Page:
The African nation of Ghana is going digital in a big way – starting off with the launch of a smart national identification card and a digital postal address system.
“You don’t have to have six different IDs – you can have all of that on one platform,” says Kwaku Kyei Ofori, Deputy Director General of the National Information Technology Agency (NITA). Citizens will be able to use just this one card when using government digital services, he tells GovInsider.
NITA wants to leap forwards by getting a better grip on citizens’ data; doing more on digital identity; and connecting up the nation to make the most of technology. GovInsider caught up with Ofori to find out more.
The Ghana Card
The new national identification card, called the Ghana Card, will be issued to citizens later this month, and will be the primary identification for all government services, he says. With it, Ghanaians may apply for a bank account, passport, and driver’s license, for instance.
It has features such as “tactile elements for the blind, chip-embedding technology and iris capabilities, in addition to taking all ten fingerprints of an applicant”, President Nana Akufo-Addo was quoted by Modern Ghana as saying.
The launch of the ID scheme is part of a broader objective of the newly-elected President to establish a “credible” national database, which will “modernise and formalise the Ghanaian economy”.
The post goes digital
As part of the ID registration process, citizens will also be required to submit their digital addresses. However, Ghana doesn’t have a functioning post code system, so they are using new technology to get this up to speed.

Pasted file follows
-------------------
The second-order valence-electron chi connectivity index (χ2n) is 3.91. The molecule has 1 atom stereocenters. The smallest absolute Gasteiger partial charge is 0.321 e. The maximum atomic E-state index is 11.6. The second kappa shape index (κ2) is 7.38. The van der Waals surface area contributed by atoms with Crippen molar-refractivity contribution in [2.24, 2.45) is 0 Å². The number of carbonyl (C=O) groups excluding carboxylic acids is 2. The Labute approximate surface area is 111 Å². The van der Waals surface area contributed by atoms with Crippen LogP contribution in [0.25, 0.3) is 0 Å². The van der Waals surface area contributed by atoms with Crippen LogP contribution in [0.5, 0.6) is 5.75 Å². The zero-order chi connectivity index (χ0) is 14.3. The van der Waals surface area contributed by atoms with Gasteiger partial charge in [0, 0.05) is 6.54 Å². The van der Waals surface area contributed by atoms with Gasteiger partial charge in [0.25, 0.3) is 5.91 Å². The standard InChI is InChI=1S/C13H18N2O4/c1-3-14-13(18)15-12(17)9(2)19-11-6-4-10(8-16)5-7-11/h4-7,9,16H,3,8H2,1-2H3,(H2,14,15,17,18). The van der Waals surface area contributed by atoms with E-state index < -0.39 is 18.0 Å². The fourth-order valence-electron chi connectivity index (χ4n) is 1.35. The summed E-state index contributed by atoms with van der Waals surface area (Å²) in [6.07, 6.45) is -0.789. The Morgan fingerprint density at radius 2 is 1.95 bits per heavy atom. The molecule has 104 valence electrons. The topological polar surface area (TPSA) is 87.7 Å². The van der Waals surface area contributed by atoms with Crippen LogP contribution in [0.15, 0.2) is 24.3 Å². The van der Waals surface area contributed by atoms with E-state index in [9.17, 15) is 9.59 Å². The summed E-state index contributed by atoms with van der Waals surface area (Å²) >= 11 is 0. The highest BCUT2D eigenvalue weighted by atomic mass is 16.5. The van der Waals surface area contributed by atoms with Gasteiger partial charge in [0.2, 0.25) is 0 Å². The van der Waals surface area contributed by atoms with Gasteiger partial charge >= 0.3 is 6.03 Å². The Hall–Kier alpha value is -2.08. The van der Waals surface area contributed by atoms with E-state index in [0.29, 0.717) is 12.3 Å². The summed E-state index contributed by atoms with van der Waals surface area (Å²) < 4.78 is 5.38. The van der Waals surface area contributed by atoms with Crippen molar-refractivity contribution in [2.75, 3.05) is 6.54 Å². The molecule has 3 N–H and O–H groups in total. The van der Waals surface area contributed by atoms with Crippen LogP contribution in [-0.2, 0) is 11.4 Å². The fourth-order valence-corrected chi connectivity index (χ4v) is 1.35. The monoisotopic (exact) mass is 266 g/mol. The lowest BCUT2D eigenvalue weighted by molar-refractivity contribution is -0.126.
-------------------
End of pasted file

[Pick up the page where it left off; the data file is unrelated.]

It is worth noting that there has been some criticism of the GhanaPostGPS app, which was launched last month. An IT expert deemed GhanaPostGPS “poorly designed”, and critics have also pointed out the app’s similarity to existing services that are free of charge, such as SnooCODE. SnooCODEs are alphanumeric codes that work like a UK postcode or US zip code.
National tech priorities
The third pillar of Ofori’s work is building up connectivity – starting off with essential infrastructure, such as undersea and fibre optic cables, both of which the government are working to increase, he says.
There are also plans to launch a pilot to equip public buses with Wifi. While the pilot has yet to kick off, Ofori says that it will be “rolled out to a full project if the pilot goes well”.
Furthermore, the government is moving its internal communications onto a unified platform, he shares. “Connectivity is key,” he believes. “Without that, we cannot get any other conversations going.”
“Connectivity is key. Without that, we cannot get any other conversations going.”
Only with connectivity will Ghana be able to “bridge the digital divide, and also help reduce poverty and boost education in rural parts”, Ofori continues. NITA is working with key agencies such as the Ghana Investment Fund for Electronic Communications to bring the internet to the country’s rural areas, he explains.
Ghana has still a long way to go to achieve its ambitions to digitise its public service. In the 2016 United Nations’ E-Government Rankings, Ghana was ranked 120th out of 193 countries. While this represents notable progress – in 2012, Ghana ranked 145th, and in 2014, jumped a dozen places to 123rd – the country is still lagging behind some of its neighbours. Amongst the 54 countries on the African continent, Ghana comes out 11th, behind South Africa (3rd).
The country has clear ambitions to propel itself into the 21st century, but it will require a serious coordinated effort for Ghanaians to see change.